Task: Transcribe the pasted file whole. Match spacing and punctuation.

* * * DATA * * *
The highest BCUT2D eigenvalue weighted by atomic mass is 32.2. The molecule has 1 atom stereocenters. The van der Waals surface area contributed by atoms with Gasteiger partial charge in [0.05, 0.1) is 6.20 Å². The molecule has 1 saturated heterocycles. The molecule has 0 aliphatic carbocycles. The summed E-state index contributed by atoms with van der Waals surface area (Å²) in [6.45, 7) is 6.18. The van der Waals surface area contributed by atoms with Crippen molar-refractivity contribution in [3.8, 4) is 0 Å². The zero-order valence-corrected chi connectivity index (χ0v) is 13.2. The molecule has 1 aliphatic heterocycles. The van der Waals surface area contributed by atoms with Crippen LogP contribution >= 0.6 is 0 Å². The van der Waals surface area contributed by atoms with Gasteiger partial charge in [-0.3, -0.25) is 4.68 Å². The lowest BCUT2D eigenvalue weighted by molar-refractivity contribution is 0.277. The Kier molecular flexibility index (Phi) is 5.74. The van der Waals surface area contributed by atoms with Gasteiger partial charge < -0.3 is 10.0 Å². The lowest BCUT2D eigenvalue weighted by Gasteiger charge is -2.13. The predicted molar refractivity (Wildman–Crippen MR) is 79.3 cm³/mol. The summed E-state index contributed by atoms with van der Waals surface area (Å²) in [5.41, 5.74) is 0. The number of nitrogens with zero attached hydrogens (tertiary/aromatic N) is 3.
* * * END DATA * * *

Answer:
The highest BCUT2D eigenvalue weighted by atomic mass is 32.2. The molecule has 1 atom stereocenters. The van der Waals surface area contributed by atoms with Gasteiger partial charge in [0.05, 0.1) is 6.20 Å². The molecule has 1 saturated heterocycles. The molecule has 0 aliphatic carbocycles. The summed E-state index contributed by atoms with van der Waals surface area (Å²) in [6.45, 7) is 6.18. The van der Waals surface area contributed by atoms with Crippen molar-refractivity contribution in [3.8, 4) is 0 Å². The zero-order valence-corrected chi connectivity index (χ0v) is 13.2. The molecule has 1 aliphatic heterocycles. The van der Waals surface area contributed by atoms with Crippen LogP contribution >= 0.6 is 0 Å². The van der Waals surface area contributed by atoms with Gasteiger partial charge in [-0.3, -0.25) is 4.68 Å². The lowest BCUT2D eigenvalue weighted by molar-refractivity contribution is 0.277. The Kier molecular flexibility index (Phi) is 5.74. The van der Waals surface area contributed by atoms with Gasteiger partial charge < -0.3 is 10.0 Å². The lowest BCUT2D eigenvalue weighted by Gasteiger charge is -2.13. The predicted molar refractivity (Wildman–Crippen MR) is 79.3 cm³/mol. The summed E-state index contributed by atoms with van der Waals surface area (Å²) in [5.41, 5.74) is 0. The number of nitrogens with zero attached hydrogens (tertiary/aromatic N) is 3.